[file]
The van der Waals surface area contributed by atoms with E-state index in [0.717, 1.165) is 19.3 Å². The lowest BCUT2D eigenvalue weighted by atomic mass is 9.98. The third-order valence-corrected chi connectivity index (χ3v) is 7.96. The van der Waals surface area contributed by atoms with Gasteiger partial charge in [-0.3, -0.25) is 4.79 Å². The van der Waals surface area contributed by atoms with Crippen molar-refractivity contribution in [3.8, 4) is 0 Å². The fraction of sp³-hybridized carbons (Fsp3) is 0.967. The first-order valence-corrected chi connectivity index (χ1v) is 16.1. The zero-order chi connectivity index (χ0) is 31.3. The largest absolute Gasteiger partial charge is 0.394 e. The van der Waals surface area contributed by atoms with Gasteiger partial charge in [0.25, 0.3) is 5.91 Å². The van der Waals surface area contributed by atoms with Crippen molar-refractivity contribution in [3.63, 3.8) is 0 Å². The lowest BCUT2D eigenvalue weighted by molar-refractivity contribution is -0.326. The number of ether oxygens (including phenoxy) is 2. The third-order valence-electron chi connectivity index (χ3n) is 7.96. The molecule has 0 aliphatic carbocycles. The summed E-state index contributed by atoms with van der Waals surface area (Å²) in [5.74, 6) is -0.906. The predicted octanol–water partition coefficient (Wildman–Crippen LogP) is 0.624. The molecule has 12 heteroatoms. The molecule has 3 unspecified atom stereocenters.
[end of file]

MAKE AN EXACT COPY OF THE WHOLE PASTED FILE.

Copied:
The van der Waals surface area contributed by atoms with E-state index in [0.717, 1.165) is 19.3 Å². The lowest BCUT2D eigenvalue weighted by atomic mass is 9.98. The third-order valence-corrected chi connectivity index (χ3v) is 7.96. The van der Waals surface area contributed by atoms with Gasteiger partial charge in [-0.3, -0.25) is 4.79 Å². The van der Waals surface area contributed by atoms with Crippen molar-refractivity contribution in [3.8, 4) is 0 Å². The fraction of sp³-hybridized carbons (Fsp3) is 0.967. The first-order valence-corrected chi connectivity index (χ1v) is 16.1. The zero-order chi connectivity index (χ0) is 31.3. The largest absolute Gasteiger partial charge is 0.394 e. The van der Waals surface area contributed by atoms with Gasteiger partial charge in [0.25, 0.3) is 5.91 Å². The van der Waals surface area contributed by atoms with Crippen molar-refractivity contribution in [3.63, 3.8) is 0 Å². The lowest BCUT2D eigenvalue weighted by molar-refractivity contribution is -0.326. The number of ether oxygens (including phenoxy) is 2. The third-order valence-electron chi connectivity index (χ3n) is 7.96. The molecule has 0 aliphatic carbocycles. The summed E-state index contributed by atoms with van der Waals surface area (Å²) in [5.74, 6) is -0.906. The predicted octanol–water partition coefficient (Wildman–Crippen LogP) is 0.624. The molecule has 12 heteroatoms. The molecule has 3 unspecified atom stereocenters.